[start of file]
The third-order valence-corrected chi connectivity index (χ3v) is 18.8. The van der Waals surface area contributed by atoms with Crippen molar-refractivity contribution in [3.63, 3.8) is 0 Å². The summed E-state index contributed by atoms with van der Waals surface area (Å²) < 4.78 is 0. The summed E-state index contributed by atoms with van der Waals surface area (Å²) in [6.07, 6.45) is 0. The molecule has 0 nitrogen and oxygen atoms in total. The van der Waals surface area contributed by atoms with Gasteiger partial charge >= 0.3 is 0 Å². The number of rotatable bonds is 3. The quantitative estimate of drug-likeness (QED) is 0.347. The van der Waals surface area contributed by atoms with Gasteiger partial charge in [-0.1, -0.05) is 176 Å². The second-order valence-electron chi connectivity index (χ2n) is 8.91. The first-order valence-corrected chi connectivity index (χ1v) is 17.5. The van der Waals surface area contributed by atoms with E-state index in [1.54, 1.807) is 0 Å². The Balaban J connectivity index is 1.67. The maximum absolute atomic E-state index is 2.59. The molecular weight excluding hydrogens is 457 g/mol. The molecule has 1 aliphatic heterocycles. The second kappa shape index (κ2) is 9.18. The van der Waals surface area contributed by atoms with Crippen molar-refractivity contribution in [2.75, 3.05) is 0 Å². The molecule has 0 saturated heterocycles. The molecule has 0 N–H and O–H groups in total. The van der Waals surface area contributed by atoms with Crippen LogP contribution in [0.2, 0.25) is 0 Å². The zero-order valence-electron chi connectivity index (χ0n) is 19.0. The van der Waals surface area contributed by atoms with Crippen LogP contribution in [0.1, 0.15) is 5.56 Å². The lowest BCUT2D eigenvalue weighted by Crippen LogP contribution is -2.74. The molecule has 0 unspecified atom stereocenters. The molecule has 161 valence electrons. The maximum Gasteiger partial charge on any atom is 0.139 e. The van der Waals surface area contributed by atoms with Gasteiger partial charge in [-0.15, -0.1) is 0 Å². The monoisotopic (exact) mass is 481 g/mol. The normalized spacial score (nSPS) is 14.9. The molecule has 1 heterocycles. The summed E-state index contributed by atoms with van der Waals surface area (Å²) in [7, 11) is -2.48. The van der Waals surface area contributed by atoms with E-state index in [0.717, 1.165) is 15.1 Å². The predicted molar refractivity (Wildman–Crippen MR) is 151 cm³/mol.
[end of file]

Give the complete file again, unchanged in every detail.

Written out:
The third-order valence-corrected chi connectivity index (χ3v) is 18.8. The van der Waals surface area contributed by atoms with Crippen molar-refractivity contribution in [3.63, 3.8) is 0 Å². The summed E-state index contributed by atoms with van der Waals surface area (Å²) < 4.78 is 0. The summed E-state index contributed by atoms with van der Waals surface area (Å²) in [6.07, 6.45) is 0. The molecule has 0 nitrogen and oxygen atoms in total. The van der Waals surface area contributed by atoms with Gasteiger partial charge >= 0.3 is 0 Å². The number of rotatable bonds is 3. The quantitative estimate of drug-likeness (QED) is 0.347. The van der Waals surface area contributed by atoms with Gasteiger partial charge in [-0.1, -0.05) is 176 Å². The second-order valence-electron chi connectivity index (χ2n) is 8.91. The first-order valence-corrected chi connectivity index (χ1v) is 17.5. The van der Waals surface area contributed by atoms with E-state index in [1.54, 1.807) is 0 Å². The Balaban J connectivity index is 1.67. The maximum absolute atomic E-state index is 2.59. The molecular weight excluding hydrogens is 457 g/mol. The molecule has 1 aliphatic heterocycles. The second kappa shape index (κ2) is 9.18. The van der Waals surface area contributed by atoms with Crippen molar-refractivity contribution in [2.75, 3.05) is 0 Å². The molecule has 0 saturated heterocycles. The molecule has 0 N–H and O–H groups in total. The van der Waals surface area contributed by atoms with Crippen LogP contribution in [0.2, 0.25) is 0 Å². The zero-order valence-electron chi connectivity index (χ0n) is 19.0. The van der Waals surface area contributed by atoms with Crippen LogP contribution in [0.1, 0.15) is 5.56 Å². The lowest BCUT2D eigenvalue weighted by Crippen LogP contribution is -2.74. The molecule has 0 unspecified atom stereocenters. The molecule has 161 valence electrons. The maximum Gasteiger partial charge on any atom is 0.139 e. The van der Waals surface area contributed by atoms with Gasteiger partial charge in [-0.15, -0.1) is 0 Å². The monoisotopic (exact) mass is 481 g/mol. The normalized spacial score (nSPS) is 14.9. The molecule has 1 heterocycles. The summed E-state index contributed by atoms with van der Waals surface area (Å²) in [7, 11) is -2.48. The van der Waals surface area contributed by atoms with E-state index in [0.717, 1.165) is 15.1 Å². The predicted molar refractivity (Wildman–Crippen MR) is 151 cm³/mol.